I have so much to say about this!

I take a professional interest, as this is my industry.  I’m an art librarian, and, as the stalkers, fanboys, and government info-mining creepers know, I work at a small art auction house. (Don’t judge, a girl’s gotta pay her student loans, and, anyway, my boss doesn’t mind if I take occasional time off to occupy shit.)  As such, I like to keep tabs on the art market (current thoughts — only really cheap and really expensive stuff sell around here; the destruction of a comfy middle to upper-middle class with a good outlook on the economy has also destroyed that large middle part of the arts & antiques market).  I also am really onboard with organizing labor around industries, rather than trades or workplaces.  To paraphrase Utah Philips, if the pilots, baggage handlers, air traffic controllers, and flight attendants all organized together, we’d own the airline by now.  An injury to one, and all that.  In that light, the Sotheby’s art handlers’ problems are my problems, too, even though I’m a librarian rather than an art handler and I work at a different house.

For those who’ve missed it, the art handlers at Sotheby’s, Teamsters from Local 814, have been locked out for nine months — since last August 1.  A lockout is like the opposite of a strike — it’s what owners and managers can do to workers during a labor dispute; they literally or figuratively lock workers out of their places of employment, hoping that the economic coercion will force workers to concede.  In the meantime, companies will hire temporary workers [i.e. scabs] to keep the place running.  It can be a crapshoot for the owners, as it costs more than business as usual; Sotheby’s will almost certainly lose money this year compared to if the Teamsters had had their contract.  Historically speaking, lockouts haven’t been particularly common in recent decades, up until the last few years.  If you ask me, it’s one sign that the oligarchs aren’t looking at this all from a merely fiscal perspective, but are also using whatever tools they have to fight class wars, increase income and wealth inequality, and basically be a bunch of jerks because they don’t quite recognize the rest of us as real people in the same way they are.  Even if it costs them money to do so.

In 2011, Sotheby’s set records for sales and earnings.  And this, at a time when those of us who work — if we can find work — for a living are having a harder and harder time making ends meet.  It is unconscionable that a company doing so well should want to pay its skilled laborer less; it is the very definition of economic exploitation when someone other than those who perform labor profits from it.  The Sotheby’s art handlers — and their families —  lost their health insurance at the beginning of the year.  They are currently receiving $400 unemployment plus $200 a week from the union.  To paraphrase Utah again (I feel like I do that a lot), the issues are wages, hours, and conditions, of course.  The union wants a contract — decent pay, benefits, the ability to organize — and Sotheby’s wants to replace skilled union workers with low-wage, non-union workers, with no benefits and no collective bargaining rights.  Same shit as always.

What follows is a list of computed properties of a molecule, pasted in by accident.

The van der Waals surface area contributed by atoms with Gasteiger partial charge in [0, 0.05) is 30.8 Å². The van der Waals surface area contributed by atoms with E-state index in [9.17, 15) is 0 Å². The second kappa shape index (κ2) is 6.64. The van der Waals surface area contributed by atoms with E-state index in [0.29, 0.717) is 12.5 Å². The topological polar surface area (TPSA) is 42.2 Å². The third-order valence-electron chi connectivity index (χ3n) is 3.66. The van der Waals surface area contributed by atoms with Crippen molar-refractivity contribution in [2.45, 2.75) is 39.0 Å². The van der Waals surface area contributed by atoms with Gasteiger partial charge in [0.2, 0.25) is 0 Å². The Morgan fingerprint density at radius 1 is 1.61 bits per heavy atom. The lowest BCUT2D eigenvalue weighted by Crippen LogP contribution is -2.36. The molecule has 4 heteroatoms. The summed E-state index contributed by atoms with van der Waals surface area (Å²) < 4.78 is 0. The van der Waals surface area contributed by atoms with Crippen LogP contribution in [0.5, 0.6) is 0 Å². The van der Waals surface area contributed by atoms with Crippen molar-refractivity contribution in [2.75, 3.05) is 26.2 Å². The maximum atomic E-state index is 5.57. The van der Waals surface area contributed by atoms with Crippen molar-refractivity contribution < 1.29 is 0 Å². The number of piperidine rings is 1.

Aside from picketing at Sotheby’s, the Teamsters, along with OWS folks and other allies, have been targeting their campaign on people and institutions who sell through the auction house.  I went to an action at MoMA in late February.  Two of the museum’s curators approached me — I had just come from work, and so I suppose I was speaking their bespectacled and elbow-patched visual language — and I got the chance to explain it to them, after telling them that I’m an art librarian and an auction house employee myself.  I hope I did my part in bridging the gap between the curators and the handlers; I think I surprised the curators a little, being from their intellectual world, but standing with the Teamsters and the Occupation.  It’s kind of a perverse glee, but that’s one of my great pleasures at the Occupation, sometimes looking all proper and getting approached by non-occupiers who think I’m part of their in-group, and then surprising them by laying some uncomfortable facts and well-thought-out theory on them.  Unfortunately I missed the demonstration outside the sale at Sotheby’s on Wednesday evening, as I was (once again) at Manhattan central booking to retrieve some of the 95 or so comrades who’d been arrested at Tuesday’s May Day actions.  The May Day arrestees included three of our librarians, who’d been grabbed off the sidewalk for nothing more than carrying the black flag and being recognizable as occupiers.  Which is messed up, but less messed up than, say, Shawn’s experience.